NNRG returned to the San Juans this spring, this time assisting Camp Orkila prepare for pre-commercial thinning as well as develop a forest management plan for Satellite Island. Kirk Hanson, Director of NCF, spent the better part of a day on Satellite Island, a 116-acre remote camping island owned by the YMCA that is nestled along the northern side of Stuart Island, approximately 8 miles NW of Orcas Island.
The YMCA received EQIP funding to hire NNRG to develop a forest management plan for Satellite Island. Camp Orkila acquired Satellite Island in the late 1940’s as a gift from the Colman family of Seattle. After purchasing the island, the Colman’s had the majority of it logged in order to recover some of their investment. As a result, most of Satellite Island is covered with 70-year old Douglas-fir that naturally regenerated following the harvest. However, mixed into the forest are trees that escaped the axe and range from 70 to 150+ years old.
Satellite Island hosts a very diverse and eclectic range of micro-climates and ecozones. Besides Douglas-fir, the island hosts Madrone, Oregon white oak, western red cedar, grand fir, western hemlock, lodgepole pine, Douglas maple, bitter cherry and red alder.
Numerous coves add to a very crenelated perimeter and extensive edge zone between the sea and the uplands of the island.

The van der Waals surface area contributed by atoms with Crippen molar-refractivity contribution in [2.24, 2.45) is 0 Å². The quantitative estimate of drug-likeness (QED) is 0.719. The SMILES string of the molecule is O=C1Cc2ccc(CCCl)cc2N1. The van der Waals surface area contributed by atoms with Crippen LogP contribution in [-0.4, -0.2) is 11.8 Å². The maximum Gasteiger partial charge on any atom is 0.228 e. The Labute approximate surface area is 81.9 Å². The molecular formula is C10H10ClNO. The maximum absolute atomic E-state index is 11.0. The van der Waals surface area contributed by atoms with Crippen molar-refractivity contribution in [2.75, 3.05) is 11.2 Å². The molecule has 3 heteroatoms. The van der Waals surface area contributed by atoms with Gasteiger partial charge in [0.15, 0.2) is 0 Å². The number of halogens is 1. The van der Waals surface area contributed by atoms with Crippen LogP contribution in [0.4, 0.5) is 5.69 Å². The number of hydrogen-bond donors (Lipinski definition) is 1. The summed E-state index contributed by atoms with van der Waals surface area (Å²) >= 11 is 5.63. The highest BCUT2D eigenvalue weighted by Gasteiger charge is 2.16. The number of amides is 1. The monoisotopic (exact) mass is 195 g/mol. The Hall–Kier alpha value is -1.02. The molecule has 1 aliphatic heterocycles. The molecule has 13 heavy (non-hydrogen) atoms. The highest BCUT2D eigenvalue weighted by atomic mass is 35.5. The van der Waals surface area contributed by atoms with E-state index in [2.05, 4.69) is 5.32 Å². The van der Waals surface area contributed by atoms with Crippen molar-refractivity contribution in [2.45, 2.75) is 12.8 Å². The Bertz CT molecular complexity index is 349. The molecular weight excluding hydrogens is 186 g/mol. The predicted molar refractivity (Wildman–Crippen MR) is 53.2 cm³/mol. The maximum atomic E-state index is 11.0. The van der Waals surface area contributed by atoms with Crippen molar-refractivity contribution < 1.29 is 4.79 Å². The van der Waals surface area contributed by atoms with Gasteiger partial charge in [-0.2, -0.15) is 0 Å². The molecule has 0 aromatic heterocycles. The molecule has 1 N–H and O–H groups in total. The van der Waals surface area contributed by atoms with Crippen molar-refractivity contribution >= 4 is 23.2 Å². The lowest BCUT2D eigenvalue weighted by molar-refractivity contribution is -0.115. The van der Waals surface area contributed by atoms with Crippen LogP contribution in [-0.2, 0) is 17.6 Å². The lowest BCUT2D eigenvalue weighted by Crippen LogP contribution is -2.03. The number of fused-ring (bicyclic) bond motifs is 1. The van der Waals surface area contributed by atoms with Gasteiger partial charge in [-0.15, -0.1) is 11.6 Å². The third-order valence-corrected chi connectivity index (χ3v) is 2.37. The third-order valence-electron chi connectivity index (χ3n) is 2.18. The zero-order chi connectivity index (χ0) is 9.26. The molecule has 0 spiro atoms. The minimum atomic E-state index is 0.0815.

Satellite Island is almost two islands – a smaller one to the NE separated from the larger one by a low tidally influenced depression. With sea levels rising, the island may yet divide!
Gary Oak cling in small groups to North and Southeast tips of Satellite Island. Douglas-fir is beginning to encroach upon the oaks, reducing their population to a small handful of gaps in the otherwise coniferous canopy.
Some photos of Satellite Island residents…
Blue Camas (Camassia leichtlinii)
White “Death” Camas (Toxicoscordion venenosum)
Service Berry (Amelanchier alnifolia)
As with nearly everywhere across the San Juans, the naturally regenerated 2nd generation Douglas-fir stands on Satellite Island are extremely dense, averaging 250 – 300 tpa. The dense canopy of these stands effectively shades out most understory vegetation, and is creating a high degree of suppression mortality amongst the least dominant trees. As standing dead and downed trees increase throughout the forest, so does the fire risk on the island.
Woody fuels are building up in the understory in many areas of the forest, adding to the fire risk.
Many trees also retain the dead branches low on their trunks, creating a “ladder fuel” that can deliver ground-based fires into the canopy of the forest.
Old-growth stumps, that remain from the 1940’s when the island was first logged, give a clue as to the historic stocking density of the original Douglas-fir forests on the island. They average between 40-70 per acre. Today there are 4-5 times as many trees per acre.
Crazy burl at the base of a Douglas maple.
Oregon white oak reaching over cove.
Core from a 18″ dia. Douglas-fir showed approx. 105 annual growth rings. This extremely dense wood is very durable and could make high value lumber such as trim, moulding and flooring.
Cored a 36″ Douglas fir that was spared from the prior logging. My borer is only 14″, so I wasn’t able to reach the center, but counted 150 annual growth rings from the core I was able to extract. This tree is probably close to 200 years old.
Fire scars on snags and trunks of old-growth trees tell the tale of a fire-dependent ecosystem.